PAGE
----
Today, Internet mobs try and convict individuals based on a single Tweet. The lack of a full set of evidence is not a problem – targets of propaganda fill in missing pieces to make the story coherent with their pre-existing bias. And then they share. A side effect is that what used to take months of propaganda messaging can now be accomplished in hours to days, leading to mobs burning down cities. Based on false information.

This blog points out propaganda fallacies – but this requires the reader’s System 2 thinking, which takes time and effort. Thus, this page will have little real world impact because few people will take the time to understand, think, and care.


MOST PROPAGANDA POSTERS SHARED ON SOCIAL MEDIA SHOULD BE IGNORED. That is my conclusion after examining numerous posters for their claims and statement of “Facts”. The error rate of social media propaganda is extremely high – social media propaganda is designed to appeal to our quick acting emotional response (in just seconds), to deliver a message that sounds plausible, even if not true. You are better off using the “Hide this post” feature when you see a propaganda poster, rather than clicking “Share” and embarrassing yourself, in case your friends fact check the poster!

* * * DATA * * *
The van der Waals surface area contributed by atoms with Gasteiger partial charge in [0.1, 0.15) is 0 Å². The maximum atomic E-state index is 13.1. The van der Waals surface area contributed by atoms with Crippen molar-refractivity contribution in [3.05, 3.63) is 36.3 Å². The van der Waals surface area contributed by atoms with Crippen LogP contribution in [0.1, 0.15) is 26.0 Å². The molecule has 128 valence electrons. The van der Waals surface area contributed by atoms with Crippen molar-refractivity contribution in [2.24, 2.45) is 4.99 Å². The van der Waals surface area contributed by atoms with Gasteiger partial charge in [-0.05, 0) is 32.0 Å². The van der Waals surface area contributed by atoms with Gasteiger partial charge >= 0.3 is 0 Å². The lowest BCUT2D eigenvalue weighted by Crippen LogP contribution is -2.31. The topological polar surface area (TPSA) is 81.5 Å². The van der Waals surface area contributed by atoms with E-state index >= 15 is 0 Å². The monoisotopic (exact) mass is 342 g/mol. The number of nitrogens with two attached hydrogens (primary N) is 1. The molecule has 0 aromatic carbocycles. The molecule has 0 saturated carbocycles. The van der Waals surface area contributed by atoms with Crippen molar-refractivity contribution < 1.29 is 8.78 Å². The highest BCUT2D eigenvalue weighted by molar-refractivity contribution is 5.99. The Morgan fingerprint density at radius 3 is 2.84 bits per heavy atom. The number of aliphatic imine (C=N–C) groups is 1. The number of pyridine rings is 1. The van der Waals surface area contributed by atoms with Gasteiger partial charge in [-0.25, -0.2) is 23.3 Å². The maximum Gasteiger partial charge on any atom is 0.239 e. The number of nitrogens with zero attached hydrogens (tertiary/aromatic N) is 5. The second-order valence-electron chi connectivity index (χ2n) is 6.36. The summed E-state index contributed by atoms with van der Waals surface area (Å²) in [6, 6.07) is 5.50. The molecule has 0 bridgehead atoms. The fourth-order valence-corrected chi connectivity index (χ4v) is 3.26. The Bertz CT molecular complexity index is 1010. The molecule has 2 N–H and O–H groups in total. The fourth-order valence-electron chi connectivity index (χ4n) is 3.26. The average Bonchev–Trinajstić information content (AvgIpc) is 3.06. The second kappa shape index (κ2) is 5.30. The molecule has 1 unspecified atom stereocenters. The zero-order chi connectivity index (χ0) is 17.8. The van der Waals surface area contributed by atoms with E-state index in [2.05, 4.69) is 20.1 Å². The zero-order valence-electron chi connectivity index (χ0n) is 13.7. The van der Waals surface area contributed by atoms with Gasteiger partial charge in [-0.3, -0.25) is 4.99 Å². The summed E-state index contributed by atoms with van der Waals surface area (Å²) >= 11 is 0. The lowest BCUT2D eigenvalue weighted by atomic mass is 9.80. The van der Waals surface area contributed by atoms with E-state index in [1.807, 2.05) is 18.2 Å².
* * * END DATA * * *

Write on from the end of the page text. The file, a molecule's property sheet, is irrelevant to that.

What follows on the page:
Social media propaganda ranges from badly done to expertly implemented and highly manipulative. Instead of “sharing”, learn to think for yourself. I know, its harder than clicking “Share”.


In 2015, I transitioned from reading the great works in propaganda to following active propagandists on Facebook. At first, I reviewed the posters found on several activist web sites. But as the political season heated up, more and more such posters are now “shared” into my news stream by “friends”. Much of what appears here was seen in my FB or Twitter news feeds.